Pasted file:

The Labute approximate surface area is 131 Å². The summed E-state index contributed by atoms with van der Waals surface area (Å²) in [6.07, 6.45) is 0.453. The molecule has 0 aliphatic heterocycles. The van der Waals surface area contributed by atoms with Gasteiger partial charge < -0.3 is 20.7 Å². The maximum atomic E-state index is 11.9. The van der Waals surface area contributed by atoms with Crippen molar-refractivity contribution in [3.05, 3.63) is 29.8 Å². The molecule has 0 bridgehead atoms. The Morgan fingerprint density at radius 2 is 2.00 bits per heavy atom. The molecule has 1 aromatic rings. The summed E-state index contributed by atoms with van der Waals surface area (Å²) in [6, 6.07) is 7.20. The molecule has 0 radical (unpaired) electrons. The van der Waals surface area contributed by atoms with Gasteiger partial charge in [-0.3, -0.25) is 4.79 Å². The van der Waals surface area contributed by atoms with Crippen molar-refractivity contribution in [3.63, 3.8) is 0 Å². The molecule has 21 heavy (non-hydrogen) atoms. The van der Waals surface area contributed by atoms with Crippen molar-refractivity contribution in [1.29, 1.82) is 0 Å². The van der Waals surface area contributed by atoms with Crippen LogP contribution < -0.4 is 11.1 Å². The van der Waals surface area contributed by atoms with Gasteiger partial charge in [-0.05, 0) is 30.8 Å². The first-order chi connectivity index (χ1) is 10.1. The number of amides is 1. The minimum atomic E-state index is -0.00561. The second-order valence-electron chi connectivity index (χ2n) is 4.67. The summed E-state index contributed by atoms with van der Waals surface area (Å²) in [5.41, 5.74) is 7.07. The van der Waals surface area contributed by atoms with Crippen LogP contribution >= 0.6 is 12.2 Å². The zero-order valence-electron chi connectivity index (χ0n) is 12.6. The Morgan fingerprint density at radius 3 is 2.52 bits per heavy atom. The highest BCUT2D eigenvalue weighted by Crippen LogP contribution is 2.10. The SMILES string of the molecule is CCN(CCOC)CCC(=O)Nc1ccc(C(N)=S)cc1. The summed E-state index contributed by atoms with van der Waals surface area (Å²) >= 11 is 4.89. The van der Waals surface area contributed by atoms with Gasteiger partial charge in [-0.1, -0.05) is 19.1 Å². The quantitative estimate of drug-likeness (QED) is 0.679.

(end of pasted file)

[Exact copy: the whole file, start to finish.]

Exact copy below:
The Labute approximate surface area is 131 Å². The summed E-state index contributed by atoms with van der Waals surface area (Å²) in [6.07, 6.45) is 0.453. The molecule has 0 aliphatic heterocycles. The van der Waals surface area contributed by atoms with Gasteiger partial charge < -0.3 is 20.7 Å². The maximum atomic E-state index is 11.9. The van der Waals surface area contributed by atoms with Crippen molar-refractivity contribution in [3.05, 3.63) is 29.8 Å². The molecule has 0 bridgehead atoms. The Morgan fingerprint density at radius 2 is 2.00 bits per heavy atom. The molecule has 1 aromatic rings. The summed E-state index contributed by atoms with van der Waals surface area (Å²) in [6, 6.07) is 7.20. The molecule has 0 radical (unpaired) electrons. The van der Waals surface area contributed by atoms with Gasteiger partial charge in [-0.3, -0.25) is 4.79 Å². The van der Waals surface area contributed by atoms with Crippen molar-refractivity contribution in [3.63, 3.8) is 0 Å². The molecule has 21 heavy (non-hydrogen) atoms. The van der Waals surface area contributed by atoms with Crippen molar-refractivity contribution in [1.29, 1.82) is 0 Å². The van der Waals surface area contributed by atoms with Crippen LogP contribution < -0.4 is 11.1 Å². The van der Waals surface area contributed by atoms with Gasteiger partial charge in [-0.05, 0) is 30.8 Å². The first-order chi connectivity index (χ1) is 10.1. The number of amides is 1. The minimum atomic E-state index is -0.00561. The second-order valence-electron chi connectivity index (χ2n) is 4.67. The summed E-state index contributed by atoms with van der Waals surface area (Å²) in [5.41, 5.74) is 7.07. The van der Waals surface area contributed by atoms with Crippen LogP contribution >= 0.6 is 12.2 Å². The zero-order valence-electron chi connectivity index (χ0n) is 12.6. The Morgan fingerprint density at radius 3 is 2.52 bits per heavy atom. The highest BCUT2D eigenvalue weighted by Crippen LogP contribution is 2.10. The SMILES string of the molecule is CCN(CCOC)CCC(=O)Nc1ccc(C(N)=S)cc1. The summed E-state index contributed by atoms with van der Waals surface area (Å²) >= 11 is 4.89. The van der Waals surface area contributed by atoms with Gasteiger partial charge in [-0.1, -0.05) is 19.1 Å². The quantitative estimate of drug-likeness (QED) is 0.679.